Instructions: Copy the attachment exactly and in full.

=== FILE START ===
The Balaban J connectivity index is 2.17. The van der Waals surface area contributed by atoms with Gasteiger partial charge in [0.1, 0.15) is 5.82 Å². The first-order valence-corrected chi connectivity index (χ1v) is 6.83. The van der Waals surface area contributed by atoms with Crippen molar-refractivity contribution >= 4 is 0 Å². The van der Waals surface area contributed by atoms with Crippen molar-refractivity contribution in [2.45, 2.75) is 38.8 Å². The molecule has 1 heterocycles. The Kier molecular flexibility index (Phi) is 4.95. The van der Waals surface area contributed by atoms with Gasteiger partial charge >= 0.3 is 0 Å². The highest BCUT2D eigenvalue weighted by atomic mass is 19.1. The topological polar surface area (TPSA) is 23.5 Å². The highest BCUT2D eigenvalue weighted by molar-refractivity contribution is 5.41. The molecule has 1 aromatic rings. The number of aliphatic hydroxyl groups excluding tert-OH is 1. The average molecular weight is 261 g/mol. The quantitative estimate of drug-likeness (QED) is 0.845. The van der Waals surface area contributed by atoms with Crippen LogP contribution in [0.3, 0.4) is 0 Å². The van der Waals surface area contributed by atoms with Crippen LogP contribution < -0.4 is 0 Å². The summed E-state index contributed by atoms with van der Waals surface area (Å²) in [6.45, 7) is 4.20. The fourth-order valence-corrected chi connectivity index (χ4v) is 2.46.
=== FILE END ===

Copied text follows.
The Balaban J connectivity index is 2.17. The van der Waals surface area contributed by atoms with Gasteiger partial charge in [0.1, 0.15) is 5.82 Å². The first-order valence-corrected chi connectivity index (χ1v) is 6.83. The van der Waals surface area contributed by atoms with Crippen molar-refractivity contribution >= 4 is 0 Å². The van der Waals surface area contributed by atoms with Crippen molar-refractivity contribution in [2.45, 2.75) is 38.8 Å². The molecule has 1 heterocycles. The Kier molecular flexibility index (Phi) is 4.95. The van der Waals surface area contributed by atoms with Gasteiger partial charge >= 0.3 is 0 Å². The highest BCUT2D eigenvalue weighted by atomic mass is 19.1. The topological polar surface area (TPSA) is 23.5 Å². The highest BCUT2D eigenvalue weighted by molar-refractivity contribution is 5.41. The molecule has 1 aromatic rings. The number of aliphatic hydroxyl groups excluding tert-OH is 1. The average molecular weight is 261 g/mol. The quantitative estimate of drug-likeness (QED) is 0.845. The van der Waals surface area contributed by atoms with Crippen LogP contribution in [0.3, 0.4) is 0 Å². The van der Waals surface area contributed by atoms with Crippen LogP contribution < -0.4 is 0 Å². The summed E-state index contributed by atoms with van der Waals surface area (Å²) in [6.45, 7) is 4.20. The fourth-order valence-corrected chi connectivity index (χ4v) is 2.46.